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Roberson v. County of Cochise

United States District Court, D. Arizona

May 9, 2019

James Roberson, Plaintiff,
County of Cochise, et al., Defendants.


          Honorable Raner C. Collins Senior United States District Judge

         Pending before the Court is Defendants Juan C. Hoke and Cochise County's Motion to Dismiss Plaintiff's Second Amended Complaint. (Doc. 19.) Plaintiff filed a response (Doc. 20), and Defendants a reply (Doc. 21). The matter is fully briefed, and the Court finds that oral argument is not necessary for a fair adjudication. LRCiv 7.2(f). Because Defendant Hoke is entitled to qualified immunity, the Court will grant the Motion to Dismiss.

         I. Factual Allegations in Second Amended Complaint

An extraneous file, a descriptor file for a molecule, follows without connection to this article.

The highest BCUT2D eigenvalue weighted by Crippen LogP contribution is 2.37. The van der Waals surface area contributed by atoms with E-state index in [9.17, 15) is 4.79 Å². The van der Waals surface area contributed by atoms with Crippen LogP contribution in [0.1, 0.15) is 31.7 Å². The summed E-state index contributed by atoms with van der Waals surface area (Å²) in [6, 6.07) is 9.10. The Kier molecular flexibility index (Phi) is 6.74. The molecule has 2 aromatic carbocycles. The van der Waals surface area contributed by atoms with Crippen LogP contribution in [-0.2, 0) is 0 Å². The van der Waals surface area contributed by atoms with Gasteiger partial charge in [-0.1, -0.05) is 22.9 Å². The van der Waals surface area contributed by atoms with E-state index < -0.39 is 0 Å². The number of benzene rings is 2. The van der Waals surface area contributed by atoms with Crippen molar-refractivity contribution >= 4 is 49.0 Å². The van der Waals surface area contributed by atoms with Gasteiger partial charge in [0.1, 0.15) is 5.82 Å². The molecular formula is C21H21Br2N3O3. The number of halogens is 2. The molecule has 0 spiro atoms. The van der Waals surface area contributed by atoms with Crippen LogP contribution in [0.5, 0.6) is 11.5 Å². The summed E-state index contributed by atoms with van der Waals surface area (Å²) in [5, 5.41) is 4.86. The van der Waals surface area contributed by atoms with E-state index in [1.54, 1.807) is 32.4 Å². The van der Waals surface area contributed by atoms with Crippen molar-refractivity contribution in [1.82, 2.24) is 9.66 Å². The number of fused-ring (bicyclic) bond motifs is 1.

Plaintiff alleges that on a Friday night in October 2017, he was at the Doc Holliday's Saloon in Tombstone with his wife. He had checked two guns at the bar. Plaintiff encountered an argument, exchanged words with some patrons, and took out a folding knife -though he claims he never opened it. (Doc. 16 at ¶VI, ¶VII(6).) The bartender then asked him to leave and returned Plaintiff's guns. But, while still inside the bar, Plaintiff put one gun in his holster, and “began to put the cylinder back into the blackpowder pistol, [when] the bartender sa[id] she told him not to load his gun in the bar.” Id. at ¶VII, 5. At that point, another patron pushed past a security guard, grabbed the .45 caliber from Plaintiff's holster, and struck Plaintiff with the butt of the gun while other patrons joined in, beating and kicking Plaintiff. Id. at ¶VI, VII. To defend himself, Plaintiff fired the second pistol towards the ceiling; attempting to fire a warning shot. He then fired another shot that hit one of the assailants in the calf. Id. at ¶ VI, VII.